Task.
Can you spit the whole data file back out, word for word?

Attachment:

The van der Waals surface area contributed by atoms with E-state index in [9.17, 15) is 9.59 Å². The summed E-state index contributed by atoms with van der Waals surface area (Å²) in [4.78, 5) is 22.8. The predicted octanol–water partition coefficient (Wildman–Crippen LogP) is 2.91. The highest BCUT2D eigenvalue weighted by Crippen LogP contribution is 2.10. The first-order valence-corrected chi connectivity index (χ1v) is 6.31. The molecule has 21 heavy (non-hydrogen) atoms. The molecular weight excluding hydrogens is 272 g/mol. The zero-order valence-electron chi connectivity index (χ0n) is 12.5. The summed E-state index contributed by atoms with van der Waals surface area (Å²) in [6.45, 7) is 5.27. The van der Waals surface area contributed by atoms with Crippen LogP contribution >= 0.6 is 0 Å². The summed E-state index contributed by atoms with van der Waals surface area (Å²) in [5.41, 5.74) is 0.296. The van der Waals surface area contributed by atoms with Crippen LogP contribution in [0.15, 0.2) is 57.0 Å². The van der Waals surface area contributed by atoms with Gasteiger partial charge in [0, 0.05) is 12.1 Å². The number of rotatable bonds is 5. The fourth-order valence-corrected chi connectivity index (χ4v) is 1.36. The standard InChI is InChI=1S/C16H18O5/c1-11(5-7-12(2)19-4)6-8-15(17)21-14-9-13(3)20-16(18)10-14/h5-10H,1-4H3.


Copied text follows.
The van der Waals surface area contributed by atoms with E-state index in [9.17, 15) is 9.59 Å². The summed E-state index contributed by atoms with van der Waals surface area (Å²) in [4.78, 5) is 22.8. The predicted octanol–water partition coefficient (Wildman–Crippen LogP) is 2.91. The highest BCUT2D eigenvalue weighted by Crippen LogP contribution is 2.10. The first-order valence-corrected chi connectivity index (χ1v) is 6.31. The molecule has 21 heavy (non-hydrogen) atoms. The molecular weight excluding hydrogens is 272 g/mol. The zero-order valence-electron chi connectivity index (χ0n) is 12.5. The summed E-state index contributed by atoms with van der Waals surface area (Å²) in [6.45, 7) is 5.27. The van der Waals surface area contributed by atoms with Crippen LogP contribution >= 0.6 is 0 Å². The summed E-state index contributed by atoms with van der Waals surface area (Å²) in [5.41, 5.74) is 0.296. The van der Waals surface area contributed by atoms with Crippen LogP contribution in [0.15, 0.2) is 57.0 Å². The van der Waals surface area contributed by atoms with Gasteiger partial charge in [0, 0.05) is 12.1 Å². The number of rotatable bonds is 5. The fourth-order valence-corrected chi connectivity index (χ4v) is 1.36. The standard InChI is InChI=1S/C16H18O5/c1-11(5-7-12(2)19-4)6-8-15(17)21-14-9-13(3)20-16(18)10-14/h5-10H,1-4H3.